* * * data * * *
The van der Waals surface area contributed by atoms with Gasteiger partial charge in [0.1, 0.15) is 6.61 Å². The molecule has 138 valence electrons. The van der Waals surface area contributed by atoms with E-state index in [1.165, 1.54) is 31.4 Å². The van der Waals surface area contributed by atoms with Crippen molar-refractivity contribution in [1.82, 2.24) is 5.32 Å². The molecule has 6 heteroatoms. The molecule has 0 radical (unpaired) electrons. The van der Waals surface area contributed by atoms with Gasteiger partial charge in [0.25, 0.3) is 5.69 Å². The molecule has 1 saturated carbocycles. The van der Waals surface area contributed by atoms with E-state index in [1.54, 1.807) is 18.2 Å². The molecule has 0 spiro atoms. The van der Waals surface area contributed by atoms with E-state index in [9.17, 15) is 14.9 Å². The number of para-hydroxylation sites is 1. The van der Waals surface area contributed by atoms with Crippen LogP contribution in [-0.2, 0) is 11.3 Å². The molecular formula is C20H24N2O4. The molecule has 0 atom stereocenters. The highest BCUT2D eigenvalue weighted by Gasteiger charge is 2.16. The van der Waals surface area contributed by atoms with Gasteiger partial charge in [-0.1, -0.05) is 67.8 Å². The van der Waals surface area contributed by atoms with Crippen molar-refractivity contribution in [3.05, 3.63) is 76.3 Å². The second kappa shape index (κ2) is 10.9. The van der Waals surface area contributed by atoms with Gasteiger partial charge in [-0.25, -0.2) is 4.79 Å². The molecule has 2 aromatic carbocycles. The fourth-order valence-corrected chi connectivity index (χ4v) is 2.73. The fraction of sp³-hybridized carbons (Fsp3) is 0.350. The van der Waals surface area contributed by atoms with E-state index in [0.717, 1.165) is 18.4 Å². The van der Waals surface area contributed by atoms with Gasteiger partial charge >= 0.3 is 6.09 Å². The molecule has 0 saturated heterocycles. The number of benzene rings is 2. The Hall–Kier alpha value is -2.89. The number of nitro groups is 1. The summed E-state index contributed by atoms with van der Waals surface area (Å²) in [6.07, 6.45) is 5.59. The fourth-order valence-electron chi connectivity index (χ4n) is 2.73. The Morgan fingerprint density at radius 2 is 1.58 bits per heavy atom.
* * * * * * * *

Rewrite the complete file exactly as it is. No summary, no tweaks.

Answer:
The van der Waals surface area contributed by atoms with Gasteiger partial charge in [0.1, 0.15) is 6.61 Å². The molecule has 138 valence electrons. The van der Waals surface area contributed by atoms with E-state index in [1.165, 1.54) is 31.4 Å². The van der Waals surface area contributed by atoms with Crippen molar-refractivity contribution in [1.82, 2.24) is 5.32 Å². The molecule has 6 heteroatoms. The molecule has 0 radical (unpaired) electrons. The van der Waals surface area contributed by atoms with Gasteiger partial charge in [0.25, 0.3) is 5.69 Å². The molecule has 1 saturated carbocycles. The van der Waals surface area contributed by atoms with E-state index in [1.54, 1.807) is 18.2 Å². The molecule has 0 spiro atoms. The van der Waals surface area contributed by atoms with E-state index in [9.17, 15) is 14.9 Å². The number of para-hydroxylation sites is 1. The van der Waals surface area contributed by atoms with Crippen LogP contribution in [-0.2, 0) is 11.3 Å². The molecular formula is C20H24N2O4. The molecule has 0 atom stereocenters. The highest BCUT2D eigenvalue weighted by Gasteiger charge is 2.16. The van der Waals surface area contributed by atoms with Gasteiger partial charge in [-0.1, -0.05) is 67.8 Å². The van der Waals surface area contributed by atoms with Crippen molar-refractivity contribution in [3.05, 3.63) is 76.3 Å². The second kappa shape index (κ2) is 10.9. The van der Waals surface area contributed by atoms with Gasteiger partial charge in [-0.25, -0.2) is 4.79 Å². The molecule has 2 aromatic carbocycles. The fourth-order valence-corrected chi connectivity index (χ4v) is 2.73. The fraction of sp³-hybridized carbons (Fsp3) is 0.350. The van der Waals surface area contributed by atoms with E-state index in [0.717, 1.165) is 18.4 Å². The van der Waals surface area contributed by atoms with Gasteiger partial charge >= 0.3 is 6.09 Å². The molecule has 0 saturated heterocycles. The number of benzene rings is 2. The Hall–Kier alpha value is -2.89. The number of nitro groups is 1. The summed E-state index contributed by atoms with van der Waals surface area (Å²) in [6.07, 6.45) is 5.59. The fourth-order valence-electron chi connectivity index (χ4n) is 2.73. The Morgan fingerprint density at radius 2 is 1.58 bits per heavy atom.